In the world of business, English is widely acknowledged as the universal language. However, despite using a common language, it is not uncommon for misunderstandings to occur. Differences in cultural and business practices mean that business travelers should be aware of varying customs, etiquette and cultural differences when conducting business abroad.
When conducting international business, it is extremely important for business representatives to be aware of different cultural beliefs and behaviour. After all, behaviour which might be considered normal in a UK boardroom could be radically different to behaviour expected in Saudi Arabia or China. As a result, failure to understand foreign business practices and customs can create insurmountable barriers to successful business relations. Conversely, taking a little time to learn these cultural differences can reap rewards and help build strong business relationships.
The age-old saying “When in Rome, do as the Romans do” is sometimes a wise adage to bear in mind when conducting business with foreign clients. In the UK, for example, meetings are often business-like and tend to follow a rigid time-based structure where points are debated at given times. However, in Japan and other Asian countries, there is great importance attached to courtesy and hospitality which can cause delays and prevent keeping to a strict schedule.
Certainly, in many parts of Asia, forming a personal relationship in your business dealings is very important. Although it can take time to build, once a relationship has been developed, it tends to last for a very long time and can be advantageous over the more ‘shallow’ relationships found in Europe and the United States. In some business cultures, establishing friendships can be a potent business tool, so it is important to take the time to establish such relationships with prospective clients.
Another important cultural difference to observe is the difference in greeting business counterparts. In the UK, a firm hand-shake is considered polite as is making brief eye-contact. In China, bowing or nodding is the common greeting, and although shaking hands is becoming a popular form of greeting, this should be initiated by the host.
Personal space should also be observed according to the dominant culture. In the UK and Europe, personal space is valued and an acceptable distance should be kept. However, in some southern European countries and Asia, personal space is much decreased so that what could be perceived as intimate in the north is akin to normal conversational distance in the south.
Regardless of the location of business meetings, whether in the boardroom of a London Company or the restaurant of a business hotel in Dubai, it is important to be aware of the many cultural differences that exist between east and west, north and south. While some traits are worldwide, such as ensuring punctuality at the start of a meeting, other traits are much more subtle. Taking the time to understand those traits and the differences in cultural and business etiquette can mean the difference between business success and an unsigned contract.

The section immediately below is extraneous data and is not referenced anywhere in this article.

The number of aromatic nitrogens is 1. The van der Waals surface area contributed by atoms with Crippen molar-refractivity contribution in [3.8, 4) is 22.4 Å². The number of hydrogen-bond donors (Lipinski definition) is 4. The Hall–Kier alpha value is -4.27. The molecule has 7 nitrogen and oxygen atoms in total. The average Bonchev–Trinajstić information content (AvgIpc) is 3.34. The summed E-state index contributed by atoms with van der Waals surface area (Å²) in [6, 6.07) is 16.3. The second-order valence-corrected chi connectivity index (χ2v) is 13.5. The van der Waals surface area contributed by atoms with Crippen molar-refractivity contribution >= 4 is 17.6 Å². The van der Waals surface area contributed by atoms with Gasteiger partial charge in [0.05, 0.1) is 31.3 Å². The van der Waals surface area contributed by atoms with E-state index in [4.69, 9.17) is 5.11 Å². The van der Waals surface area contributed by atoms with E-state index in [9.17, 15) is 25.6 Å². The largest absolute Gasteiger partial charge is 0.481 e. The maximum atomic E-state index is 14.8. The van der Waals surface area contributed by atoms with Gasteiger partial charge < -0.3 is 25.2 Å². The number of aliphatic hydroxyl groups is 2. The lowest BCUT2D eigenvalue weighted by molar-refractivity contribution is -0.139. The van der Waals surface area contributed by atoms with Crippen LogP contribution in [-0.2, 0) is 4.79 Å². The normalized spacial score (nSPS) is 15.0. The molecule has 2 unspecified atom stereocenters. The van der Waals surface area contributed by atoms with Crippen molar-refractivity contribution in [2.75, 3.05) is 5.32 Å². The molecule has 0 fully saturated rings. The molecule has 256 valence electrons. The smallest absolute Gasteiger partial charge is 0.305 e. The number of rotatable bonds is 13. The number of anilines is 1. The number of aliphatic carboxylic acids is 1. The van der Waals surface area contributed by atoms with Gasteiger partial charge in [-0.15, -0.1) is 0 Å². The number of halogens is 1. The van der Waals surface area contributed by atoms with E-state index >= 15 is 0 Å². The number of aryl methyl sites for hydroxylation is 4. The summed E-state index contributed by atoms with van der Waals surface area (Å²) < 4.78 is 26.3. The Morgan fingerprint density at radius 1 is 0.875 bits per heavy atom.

Article Author: Adam Singleton
Adam Singleton is an online, freelance journalist and keen amateur photographer. His portfolio, called Capquest Photography is available to view online.
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Common Problems (Business Communication)
Communication plays a big role in an organization between employer and the employee, even though effective business do not guarantee success in a business set up, its absence will surely lead to problems, this can easily lead t crisis in an organization. However various communication barriers do exist, among them are:
Cultural Barriers and diversity
Cultural barriers are normally at the source of communication challenge. An organization has to explore historical experiences and ways in which different cultural groups relates to one another is key to open channels for cross-cultural communication in any set-up. Organizations have to become more conscious of cultural differences, and also have to explore cultural similarities, this can assist one communicate with others much more effectively. (Pinker, 1997)
The structure of communication follow is a crucial issue in how effective business communication is passed on to an audience. It does not matter if the audience is involving one or hundred, good flow is essential if the communication is to be “heard”. Thus a poor flow of your message or delivery is hence a key barrier to effective communication.
Due to current technological advancements there are several medium in which one can use when communicating, however if a wrong medium is selected the message may not reach the intended audience or the audience my not be able to interpret the message. Thus when considering the medium to use when communicating, it is wise to evaluate the percentage of your target audience who are likely to have access to your selected medium at the time you are passing the message. (Pinker, 1997)